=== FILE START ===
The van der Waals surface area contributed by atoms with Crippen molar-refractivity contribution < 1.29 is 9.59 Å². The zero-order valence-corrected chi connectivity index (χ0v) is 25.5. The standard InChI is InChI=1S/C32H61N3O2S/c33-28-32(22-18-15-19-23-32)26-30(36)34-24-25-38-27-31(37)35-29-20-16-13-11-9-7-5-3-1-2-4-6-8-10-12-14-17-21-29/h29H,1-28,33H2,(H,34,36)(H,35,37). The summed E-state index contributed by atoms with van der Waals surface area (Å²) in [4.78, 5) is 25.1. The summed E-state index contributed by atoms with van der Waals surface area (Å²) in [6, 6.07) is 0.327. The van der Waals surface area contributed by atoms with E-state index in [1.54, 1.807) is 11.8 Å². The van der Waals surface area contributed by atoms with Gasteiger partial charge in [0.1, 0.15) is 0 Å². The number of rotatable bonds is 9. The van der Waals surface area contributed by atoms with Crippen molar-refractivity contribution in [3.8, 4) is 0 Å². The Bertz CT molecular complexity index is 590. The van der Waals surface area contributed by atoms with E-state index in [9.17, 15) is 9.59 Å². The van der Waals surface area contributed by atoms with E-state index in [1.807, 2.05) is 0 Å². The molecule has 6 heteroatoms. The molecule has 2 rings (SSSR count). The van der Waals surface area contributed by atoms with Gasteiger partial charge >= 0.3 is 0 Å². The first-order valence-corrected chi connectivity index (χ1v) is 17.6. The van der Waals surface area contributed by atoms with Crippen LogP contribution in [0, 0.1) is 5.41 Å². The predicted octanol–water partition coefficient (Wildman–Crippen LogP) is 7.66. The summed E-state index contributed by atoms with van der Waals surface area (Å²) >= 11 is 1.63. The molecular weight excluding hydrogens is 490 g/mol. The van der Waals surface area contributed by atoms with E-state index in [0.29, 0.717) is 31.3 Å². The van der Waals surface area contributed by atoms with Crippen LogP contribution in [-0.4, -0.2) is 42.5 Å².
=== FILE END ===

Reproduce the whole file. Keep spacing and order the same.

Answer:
The van der Waals surface area contributed by atoms with Crippen molar-refractivity contribution < 1.29 is 9.59 Å². The zero-order valence-corrected chi connectivity index (χ0v) is 25.5. The standard InChI is InChI=1S/C32H61N3O2S/c33-28-32(22-18-15-19-23-32)26-30(36)34-24-25-38-27-31(37)35-29-20-16-13-11-9-7-5-3-1-2-4-6-8-10-12-14-17-21-29/h29H,1-28,33H2,(H,34,36)(H,35,37). The summed E-state index contributed by atoms with van der Waals surface area (Å²) in [4.78, 5) is 25.1. The summed E-state index contributed by atoms with van der Waals surface area (Å²) in [6, 6.07) is 0.327. The van der Waals surface area contributed by atoms with E-state index in [1.54, 1.807) is 11.8 Å². The van der Waals surface area contributed by atoms with Gasteiger partial charge in [0.1, 0.15) is 0 Å². The number of rotatable bonds is 9. The van der Waals surface area contributed by atoms with Crippen molar-refractivity contribution in [3.8, 4) is 0 Å². The Bertz CT molecular complexity index is 590. The van der Waals surface area contributed by atoms with E-state index in [9.17, 15) is 9.59 Å². The van der Waals surface area contributed by atoms with E-state index in [1.807, 2.05) is 0 Å². The molecule has 6 heteroatoms. The molecule has 2 rings (SSSR count). The van der Waals surface area contributed by atoms with Gasteiger partial charge >= 0.3 is 0 Å². The first-order valence-corrected chi connectivity index (χ1v) is 17.6. The van der Waals surface area contributed by atoms with Crippen LogP contribution in [0, 0.1) is 5.41 Å². The predicted octanol–water partition coefficient (Wildman–Crippen LogP) is 7.66. The summed E-state index contributed by atoms with van der Waals surface area (Å²) >= 11 is 1.63. The molecular weight excluding hydrogens is 490 g/mol. The van der Waals surface area contributed by atoms with E-state index in [0.29, 0.717) is 31.3 Å². The van der Waals surface area contributed by atoms with Crippen LogP contribution in [-0.4, -0.2) is 42.5 Å².